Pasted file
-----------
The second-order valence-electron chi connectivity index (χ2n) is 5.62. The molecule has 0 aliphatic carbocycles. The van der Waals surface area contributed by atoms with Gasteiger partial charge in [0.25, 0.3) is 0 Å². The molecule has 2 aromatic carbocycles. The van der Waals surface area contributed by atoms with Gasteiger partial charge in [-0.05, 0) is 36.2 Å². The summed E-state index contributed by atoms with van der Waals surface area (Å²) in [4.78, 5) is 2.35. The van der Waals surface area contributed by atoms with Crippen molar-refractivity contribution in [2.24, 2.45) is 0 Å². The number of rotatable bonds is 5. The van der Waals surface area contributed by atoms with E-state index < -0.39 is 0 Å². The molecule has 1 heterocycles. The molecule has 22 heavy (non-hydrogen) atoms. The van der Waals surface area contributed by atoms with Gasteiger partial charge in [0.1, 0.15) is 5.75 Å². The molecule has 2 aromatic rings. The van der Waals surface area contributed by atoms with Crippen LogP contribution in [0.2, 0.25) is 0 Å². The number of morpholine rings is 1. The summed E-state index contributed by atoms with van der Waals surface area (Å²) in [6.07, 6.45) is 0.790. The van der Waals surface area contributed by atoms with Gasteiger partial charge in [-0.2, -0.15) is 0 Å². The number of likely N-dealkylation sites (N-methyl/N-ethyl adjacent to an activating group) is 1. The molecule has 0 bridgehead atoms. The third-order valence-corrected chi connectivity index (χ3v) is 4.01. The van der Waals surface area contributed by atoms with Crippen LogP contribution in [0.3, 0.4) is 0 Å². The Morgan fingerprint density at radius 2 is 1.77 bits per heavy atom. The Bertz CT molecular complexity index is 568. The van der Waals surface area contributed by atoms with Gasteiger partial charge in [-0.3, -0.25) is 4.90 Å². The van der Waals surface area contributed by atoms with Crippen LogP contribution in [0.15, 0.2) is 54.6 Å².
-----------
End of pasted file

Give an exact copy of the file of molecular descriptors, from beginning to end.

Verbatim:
The second-order valence-electron chi connectivity index (χ2n) is 5.62. The molecule has 0 aliphatic carbocycles. The van der Waals surface area contributed by atoms with Gasteiger partial charge in [0.25, 0.3) is 0 Å². The molecule has 2 aromatic carbocycles. The van der Waals surface area contributed by atoms with Gasteiger partial charge in [-0.05, 0) is 36.2 Å². The summed E-state index contributed by atoms with van der Waals surface area (Å²) in [4.78, 5) is 2.35. The van der Waals surface area contributed by atoms with Crippen molar-refractivity contribution in [2.24, 2.45) is 0 Å². The number of rotatable bonds is 5. The van der Waals surface area contributed by atoms with E-state index < -0.39 is 0 Å². The molecule has 1 heterocycles. The molecule has 22 heavy (non-hydrogen) atoms. The van der Waals surface area contributed by atoms with Gasteiger partial charge in [0.1, 0.15) is 5.75 Å². The molecule has 2 aromatic rings. The van der Waals surface area contributed by atoms with Crippen LogP contribution in [0.2, 0.25) is 0 Å². The number of morpholine rings is 1. The summed E-state index contributed by atoms with van der Waals surface area (Å²) in [6.07, 6.45) is 0.790. The van der Waals surface area contributed by atoms with Gasteiger partial charge in [-0.2, -0.15) is 0 Å². The number of likely N-dealkylation sites (N-methyl/N-ethyl adjacent to an activating group) is 1. The molecule has 0 bridgehead atoms. The third-order valence-corrected chi connectivity index (χ3v) is 4.01. The van der Waals surface area contributed by atoms with Crippen LogP contribution in [0.3, 0.4) is 0 Å². The Morgan fingerprint density at radius 2 is 1.77 bits per heavy atom. The Bertz CT molecular complexity index is 568. The van der Waals surface area contributed by atoms with Gasteiger partial charge in [-0.3, -0.25) is 4.90 Å². The van der Waals surface area contributed by atoms with Crippen LogP contribution in [0.15, 0.2) is 54.6 Å².